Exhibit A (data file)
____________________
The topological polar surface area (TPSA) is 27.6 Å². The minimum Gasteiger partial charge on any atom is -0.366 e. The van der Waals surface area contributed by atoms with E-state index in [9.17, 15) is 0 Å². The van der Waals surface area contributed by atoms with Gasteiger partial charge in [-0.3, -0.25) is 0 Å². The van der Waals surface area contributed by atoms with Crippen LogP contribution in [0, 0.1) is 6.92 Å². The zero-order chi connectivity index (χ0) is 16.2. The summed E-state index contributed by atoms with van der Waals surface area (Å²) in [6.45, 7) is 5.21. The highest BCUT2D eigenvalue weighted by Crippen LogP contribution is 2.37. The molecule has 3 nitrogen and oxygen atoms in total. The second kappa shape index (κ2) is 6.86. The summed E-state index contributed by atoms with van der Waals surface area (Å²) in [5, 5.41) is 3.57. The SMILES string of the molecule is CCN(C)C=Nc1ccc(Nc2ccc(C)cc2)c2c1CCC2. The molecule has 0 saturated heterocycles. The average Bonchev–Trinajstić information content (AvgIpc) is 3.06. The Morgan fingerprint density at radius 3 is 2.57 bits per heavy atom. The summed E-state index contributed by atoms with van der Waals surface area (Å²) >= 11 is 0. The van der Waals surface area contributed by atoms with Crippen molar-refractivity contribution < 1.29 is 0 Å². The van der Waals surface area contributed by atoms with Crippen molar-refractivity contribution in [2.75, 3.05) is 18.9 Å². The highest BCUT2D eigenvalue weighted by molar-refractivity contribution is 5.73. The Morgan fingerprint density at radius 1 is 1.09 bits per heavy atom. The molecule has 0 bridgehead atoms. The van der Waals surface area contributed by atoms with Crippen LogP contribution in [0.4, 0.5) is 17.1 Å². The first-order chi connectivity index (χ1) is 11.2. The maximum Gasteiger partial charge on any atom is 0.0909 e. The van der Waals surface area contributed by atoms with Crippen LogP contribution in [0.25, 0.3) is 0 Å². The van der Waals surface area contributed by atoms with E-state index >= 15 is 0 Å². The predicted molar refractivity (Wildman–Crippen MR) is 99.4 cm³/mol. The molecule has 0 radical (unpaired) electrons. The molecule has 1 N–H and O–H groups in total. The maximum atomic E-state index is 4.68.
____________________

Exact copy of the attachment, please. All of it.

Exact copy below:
The topological polar surface area (TPSA) is 27.6 Å². The minimum Gasteiger partial charge on any atom is -0.366 e. The van der Waals surface area contributed by atoms with E-state index in [9.17, 15) is 0 Å². The van der Waals surface area contributed by atoms with Gasteiger partial charge in [-0.3, -0.25) is 0 Å². The van der Waals surface area contributed by atoms with Crippen LogP contribution in [0, 0.1) is 6.92 Å². The zero-order chi connectivity index (χ0) is 16.2. The summed E-state index contributed by atoms with van der Waals surface area (Å²) in [6.45, 7) is 5.21. The highest BCUT2D eigenvalue weighted by Crippen LogP contribution is 2.37. The molecule has 3 nitrogen and oxygen atoms in total. The second kappa shape index (κ2) is 6.86. The summed E-state index contributed by atoms with van der Waals surface area (Å²) in [5, 5.41) is 3.57. The SMILES string of the molecule is CCN(C)C=Nc1ccc(Nc2ccc(C)cc2)c2c1CCC2. The molecule has 0 saturated heterocycles. The average Bonchev–Trinajstić information content (AvgIpc) is 3.06. The Morgan fingerprint density at radius 3 is 2.57 bits per heavy atom. The summed E-state index contributed by atoms with van der Waals surface area (Å²) >= 11 is 0. The van der Waals surface area contributed by atoms with Crippen molar-refractivity contribution < 1.29 is 0 Å². The van der Waals surface area contributed by atoms with Crippen molar-refractivity contribution in [2.75, 3.05) is 18.9 Å². The highest BCUT2D eigenvalue weighted by molar-refractivity contribution is 5.73. The Morgan fingerprint density at radius 1 is 1.09 bits per heavy atom. The molecule has 0 bridgehead atoms. The van der Waals surface area contributed by atoms with Crippen LogP contribution in [0.4, 0.5) is 17.1 Å². The first-order chi connectivity index (χ1) is 11.2. The maximum Gasteiger partial charge on any atom is 0.0909 e. The van der Waals surface area contributed by atoms with Crippen LogP contribution in [0.25, 0.3) is 0 Å². The van der Waals surface area contributed by atoms with E-state index >= 15 is 0 Å². The predicted molar refractivity (Wildman–Crippen MR) is 99.4 cm³/mol. The molecule has 0 radical (unpaired) electrons. The molecule has 1 N–H and O–H groups in total. The maximum atomic E-state index is 4.68.